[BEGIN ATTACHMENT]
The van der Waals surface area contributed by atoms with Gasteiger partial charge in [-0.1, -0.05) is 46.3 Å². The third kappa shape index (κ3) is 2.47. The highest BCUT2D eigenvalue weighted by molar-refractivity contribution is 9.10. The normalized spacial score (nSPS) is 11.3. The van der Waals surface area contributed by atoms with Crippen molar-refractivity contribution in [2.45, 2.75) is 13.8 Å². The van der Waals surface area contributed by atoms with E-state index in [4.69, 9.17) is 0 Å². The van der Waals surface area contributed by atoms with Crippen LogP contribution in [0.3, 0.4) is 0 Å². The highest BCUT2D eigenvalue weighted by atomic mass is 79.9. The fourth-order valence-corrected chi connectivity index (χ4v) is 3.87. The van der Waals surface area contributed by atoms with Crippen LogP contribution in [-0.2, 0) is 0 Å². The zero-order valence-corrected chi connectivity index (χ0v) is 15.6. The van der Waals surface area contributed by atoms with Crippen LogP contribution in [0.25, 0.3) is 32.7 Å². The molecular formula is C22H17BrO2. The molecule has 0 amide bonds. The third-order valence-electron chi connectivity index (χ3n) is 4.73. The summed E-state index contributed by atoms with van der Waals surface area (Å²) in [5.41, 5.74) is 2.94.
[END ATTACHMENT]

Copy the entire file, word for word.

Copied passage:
The van der Waals surface area contributed by atoms with Gasteiger partial charge in [-0.1, -0.05) is 46.3 Å². The third kappa shape index (κ3) is 2.47. The highest BCUT2D eigenvalue weighted by molar-refractivity contribution is 9.10. The normalized spacial score (nSPS) is 11.3. The van der Waals surface area contributed by atoms with Crippen molar-refractivity contribution in [2.45, 2.75) is 13.8 Å². The van der Waals surface area contributed by atoms with E-state index in [4.69, 9.17) is 0 Å². The van der Waals surface area contributed by atoms with Crippen LogP contribution in [0.3, 0.4) is 0 Å². The highest BCUT2D eigenvalue weighted by atomic mass is 79.9. The fourth-order valence-corrected chi connectivity index (χ4v) is 3.87. The van der Waals surface area contributed by atoms with Crippen LogP contribution in [-0.2, 0) is 0 Å². The zero-order valence-corrected chi connectivity index (χ0v) is 15.6. The van der Waals surface area contributed by atoms with Crippen LogP contribution in [0.25, 0.3) is 32.7 Å². The molecular formula is C22H17BrO2. The molecule has 0 amide bonds. The third-order valence-electron chi connectivity index (χ3n) is 4.73. The summed E-state index contributed by atoms with van der Waals surface area (Å²) in [5.41, 5.74) is 2.94.